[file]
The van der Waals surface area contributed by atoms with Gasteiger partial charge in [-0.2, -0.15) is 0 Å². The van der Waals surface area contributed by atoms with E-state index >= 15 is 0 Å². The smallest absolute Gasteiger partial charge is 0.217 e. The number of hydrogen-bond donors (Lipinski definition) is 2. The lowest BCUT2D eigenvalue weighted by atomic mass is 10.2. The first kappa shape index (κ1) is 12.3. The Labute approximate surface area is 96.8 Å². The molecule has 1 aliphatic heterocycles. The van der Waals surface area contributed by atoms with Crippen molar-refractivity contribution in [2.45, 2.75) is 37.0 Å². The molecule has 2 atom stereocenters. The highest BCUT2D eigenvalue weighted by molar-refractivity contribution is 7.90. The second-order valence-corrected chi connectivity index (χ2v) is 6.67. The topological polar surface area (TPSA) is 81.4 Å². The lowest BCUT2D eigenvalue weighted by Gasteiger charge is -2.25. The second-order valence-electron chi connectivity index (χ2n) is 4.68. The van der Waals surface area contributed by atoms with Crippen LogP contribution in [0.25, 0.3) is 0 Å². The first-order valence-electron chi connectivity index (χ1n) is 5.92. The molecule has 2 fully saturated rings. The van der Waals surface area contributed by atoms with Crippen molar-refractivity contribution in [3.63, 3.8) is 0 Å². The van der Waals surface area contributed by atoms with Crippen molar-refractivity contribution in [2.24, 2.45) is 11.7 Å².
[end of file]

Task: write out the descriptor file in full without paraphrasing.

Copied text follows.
The van der Waals surface area contributed by atoms with Gasteiger partial charge in [-0.2, -0.15) is 0 Å². The van der Waals surface area contributed by atoms with E-state index >= 15 is 0 Å². The smallest absolute Gasteiger partial charge is 0.217 e. The number of hydrogen-bond donors (Lipinski definition) is 2. The lowest BCUT2D eigenvalue weighted by atomic mass is 10.2. The first kappa shape index (κ1) is 12.3. The Labute approximate surface area is 96.8 Å². The molecule has 1 aliphatic heterocycles. The van der Waals surface area contributed by atoms with Crippen molar-refractivity contribution in [2.45, 2.75) is 37.0 Å². The molecule has 2 atom stereocenters. The highest BCUT2D eigenvalue weighted by molar-refractivity contribution is 7.90. The second-order valence-corrected chi connectivity index (χ2v) is 6.67. The topological polar surface area (TPSA) is 81.4 Å². The lowest BCUT2D eigenvalue weighted by Gasteiger charge is -2.25. The second-order valence-electron chi connectivity index (χ2n) is 4.68. The van der Waals surface area contributed by atoms with Crippen LogP contribution in [0.25, 0.3) is 0 Å². The first-order valence-electron chi connectivity index (χ1n) is 5.92. The molecule has 2 fully saturated rings. The van der Waals surface area contributed by atoms with Crippen molar-refractivity contribution in [3.63, 3.8) is 0 Å². The van der Waals surface area contributed by atoms with Crippen molar-refractivity contribution in [2.24, 2.45) is 11.7 Å².